Although firearms history, cartridges, marksmanship, and O'Connor's "Seven-Lesson Rifle Shooting Course" are just some of the many well-written chapters, O'Connor also takes us along with him on many of his hunting adventures, which range from Mexico to the Yukon, as well as India and Africa, letting us glean from his vast experiences.
His knowledge is sound, and he gives practical advice, such as telling the reader that a running shot presents the same size target as a stationary one, and once we realize that, hitting it is not a big problem. That's the kind of campfire wisdom you don't always find anymore.
8. The Rifle In America by Philip B. Sharpe, William Morrow & Company, 1938, 1947.
Here's another great classic, long out of print but still available through used book sources on the internet. My signed, first edition copy was found at a gun show.
Like many books from this era, the late author, a well-respected firearms authority and editor, compiled much original research at a time when none existed. But then, he was able to go directly to the sources, personally interviewing such luminaries of their day as Maj. Ned Roberts, author of The Muzzleloading Caplock Rifle; Edwin Pugsley, vice president of Winchester Repeating Arms; and Iver and Harold Mossberg of O.F/Mossberg & Sons. Moreover, the introduction to Sharpe's book was written by Julian S. Hatcher, who would go on to write his own immortal book nine years later.
The history and value of a rifle can be found in Flayderman's Guide, which focuses on American long guns up to World War II, while the Blue Book of Gun Values encompasses practically every firearm in the world today.
Many of the chapters focus on individual rifles, such as Marlin, Winchester, Remington and Savage, but also include other names from the past, such as Ballard, Newton and Sharps. The history of rifles and the development of the cartridge are discussed, although today's reader will find the chapter on "Telescope Sights" quaint yet revealing, as this was still a phenomenon yet to be embraced by a great many riflemen at the time.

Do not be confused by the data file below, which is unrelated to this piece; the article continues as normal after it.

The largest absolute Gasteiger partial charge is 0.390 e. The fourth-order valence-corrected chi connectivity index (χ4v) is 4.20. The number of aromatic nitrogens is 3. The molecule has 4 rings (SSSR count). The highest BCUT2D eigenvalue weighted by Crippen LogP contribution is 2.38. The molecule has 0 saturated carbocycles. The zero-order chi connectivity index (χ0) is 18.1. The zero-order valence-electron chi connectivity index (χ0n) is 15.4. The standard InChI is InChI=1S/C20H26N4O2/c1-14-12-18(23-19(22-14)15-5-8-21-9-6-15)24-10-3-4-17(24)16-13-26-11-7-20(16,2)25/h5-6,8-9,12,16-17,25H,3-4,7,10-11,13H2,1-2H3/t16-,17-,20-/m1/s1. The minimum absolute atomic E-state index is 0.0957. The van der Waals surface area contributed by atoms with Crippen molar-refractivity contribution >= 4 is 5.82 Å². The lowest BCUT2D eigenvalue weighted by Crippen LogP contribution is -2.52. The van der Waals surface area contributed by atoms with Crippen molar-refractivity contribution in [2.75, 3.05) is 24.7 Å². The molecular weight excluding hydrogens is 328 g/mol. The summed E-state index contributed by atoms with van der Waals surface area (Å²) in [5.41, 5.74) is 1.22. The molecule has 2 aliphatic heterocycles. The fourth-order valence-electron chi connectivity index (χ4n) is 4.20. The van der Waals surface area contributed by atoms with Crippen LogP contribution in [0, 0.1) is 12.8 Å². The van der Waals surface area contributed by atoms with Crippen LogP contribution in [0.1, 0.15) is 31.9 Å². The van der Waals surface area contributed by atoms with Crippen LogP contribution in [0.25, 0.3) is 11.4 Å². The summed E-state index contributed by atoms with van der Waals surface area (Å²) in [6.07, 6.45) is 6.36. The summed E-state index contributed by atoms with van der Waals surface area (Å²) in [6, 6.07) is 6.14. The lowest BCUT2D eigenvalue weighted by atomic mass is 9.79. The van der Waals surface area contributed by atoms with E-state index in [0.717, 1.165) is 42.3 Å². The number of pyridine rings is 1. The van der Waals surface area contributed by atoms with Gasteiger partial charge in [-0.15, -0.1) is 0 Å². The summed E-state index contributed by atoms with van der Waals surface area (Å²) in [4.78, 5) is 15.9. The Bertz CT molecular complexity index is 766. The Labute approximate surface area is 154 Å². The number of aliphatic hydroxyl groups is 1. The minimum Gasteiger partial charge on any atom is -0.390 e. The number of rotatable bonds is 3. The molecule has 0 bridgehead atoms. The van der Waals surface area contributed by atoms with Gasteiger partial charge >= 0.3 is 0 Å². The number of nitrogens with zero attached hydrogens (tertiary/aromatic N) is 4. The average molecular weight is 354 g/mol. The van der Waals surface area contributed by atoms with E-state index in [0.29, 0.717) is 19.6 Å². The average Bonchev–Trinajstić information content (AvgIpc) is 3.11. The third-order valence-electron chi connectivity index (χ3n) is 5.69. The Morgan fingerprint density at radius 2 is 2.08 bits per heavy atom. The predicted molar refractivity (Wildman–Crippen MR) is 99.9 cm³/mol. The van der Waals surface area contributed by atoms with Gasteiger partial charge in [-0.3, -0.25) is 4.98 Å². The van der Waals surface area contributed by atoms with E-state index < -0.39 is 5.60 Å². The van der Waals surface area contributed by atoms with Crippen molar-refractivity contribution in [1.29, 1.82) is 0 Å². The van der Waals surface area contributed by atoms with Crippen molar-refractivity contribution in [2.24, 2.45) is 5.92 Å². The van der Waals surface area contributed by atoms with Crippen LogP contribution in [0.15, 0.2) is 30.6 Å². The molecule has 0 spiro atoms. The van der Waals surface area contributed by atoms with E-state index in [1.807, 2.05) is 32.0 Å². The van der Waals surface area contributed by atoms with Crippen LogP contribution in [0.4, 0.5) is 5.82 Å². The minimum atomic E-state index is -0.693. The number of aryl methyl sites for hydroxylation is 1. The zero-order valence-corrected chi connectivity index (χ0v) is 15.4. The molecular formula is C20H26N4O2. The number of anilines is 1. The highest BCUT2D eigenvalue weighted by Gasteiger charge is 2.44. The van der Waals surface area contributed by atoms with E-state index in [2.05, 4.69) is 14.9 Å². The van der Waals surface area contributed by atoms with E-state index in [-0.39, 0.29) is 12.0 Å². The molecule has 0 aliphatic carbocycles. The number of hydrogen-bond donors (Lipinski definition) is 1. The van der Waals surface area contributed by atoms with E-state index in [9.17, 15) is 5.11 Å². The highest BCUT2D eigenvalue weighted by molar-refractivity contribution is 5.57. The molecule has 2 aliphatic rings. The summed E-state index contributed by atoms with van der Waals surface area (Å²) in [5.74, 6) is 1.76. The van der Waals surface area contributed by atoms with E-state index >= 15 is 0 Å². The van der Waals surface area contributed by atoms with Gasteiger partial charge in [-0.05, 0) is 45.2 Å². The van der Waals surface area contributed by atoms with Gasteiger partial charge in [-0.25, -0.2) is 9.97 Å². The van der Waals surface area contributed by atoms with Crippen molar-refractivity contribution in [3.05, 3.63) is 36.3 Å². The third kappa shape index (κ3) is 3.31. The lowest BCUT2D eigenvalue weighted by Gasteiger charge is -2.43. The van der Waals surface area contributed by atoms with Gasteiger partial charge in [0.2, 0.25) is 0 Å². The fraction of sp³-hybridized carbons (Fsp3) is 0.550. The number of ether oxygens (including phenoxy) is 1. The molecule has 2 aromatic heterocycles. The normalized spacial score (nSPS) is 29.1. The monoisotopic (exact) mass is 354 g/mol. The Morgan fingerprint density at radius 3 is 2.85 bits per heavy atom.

The chapter on "The Future American Rifle" stops at the M1 Garand, a telling premonition for a book that came out just before World War II. And yet Sharpe's writings on marksmanship and gun care are just as relevant today as they were back then.
9. Shooter's Bible, 97th edition, Stoeger Publishing.
[Editor's note: At press time we learned that Stoeger Publishing has been shuttered, and the imprint's future is unclear.] In a way, the Shooter's Bible is a great cross-reference to Gun Digest. It has much of the same product listings but in a different format. There are also sections--with photos--on scopes and reloading accessories, plus an entire chapter on custom rifle makers. A full color New Product section is something I always turn to first.
The Shooter's Bible has been around since 1924, and it is not uncommon to see past copies from the '30s and '40s on gun dealers' tables. Whenever I find one in halfway decent condition, I will pick it up, not only for the interesting ads but to give me an accurate portrayal of what was for sale and for how much. Sometimes it makes you wish€¦but then, that's what our grandchildren will probably be saying about the current editions we will be passing down to them.
10. Flayderman's Guide to Antique American Firearms, 9th edition, by Norm Flayderman, Gun Digest Books/F-W Publications (888-457-2873).
Norm Flayderman has probably had more rare rifles pass through his hands than most museum curators. For 45 years he was the acknowledged mail order antique arms dealers in America, and his multi-annual catalogs were eagerly awaited by shooters and collecto
rs, myself included.
Back in those pre-computer days, I would briskly pore through the pages of Norm's newly arrived catalog, mark the items I had to have, and then start dialing Norm's number to reserve my prize. Of course, everyone else was doing the same thing, so the line was always busy.
Now Norm has amassed his vast firearms knowledge into an 800-page guide containing the history and values of more than 4,000 antique American firearms, ranging from the earliest flintlocks to World War I rifles, all categorized alphabetically by manufacturer. Interestingly, there is no table of contents. But the index is 15 pages long.
It could be argued that Norm's book is geared only toward collectors, but it is really an appreciation of every firearm that brought us to where we are today.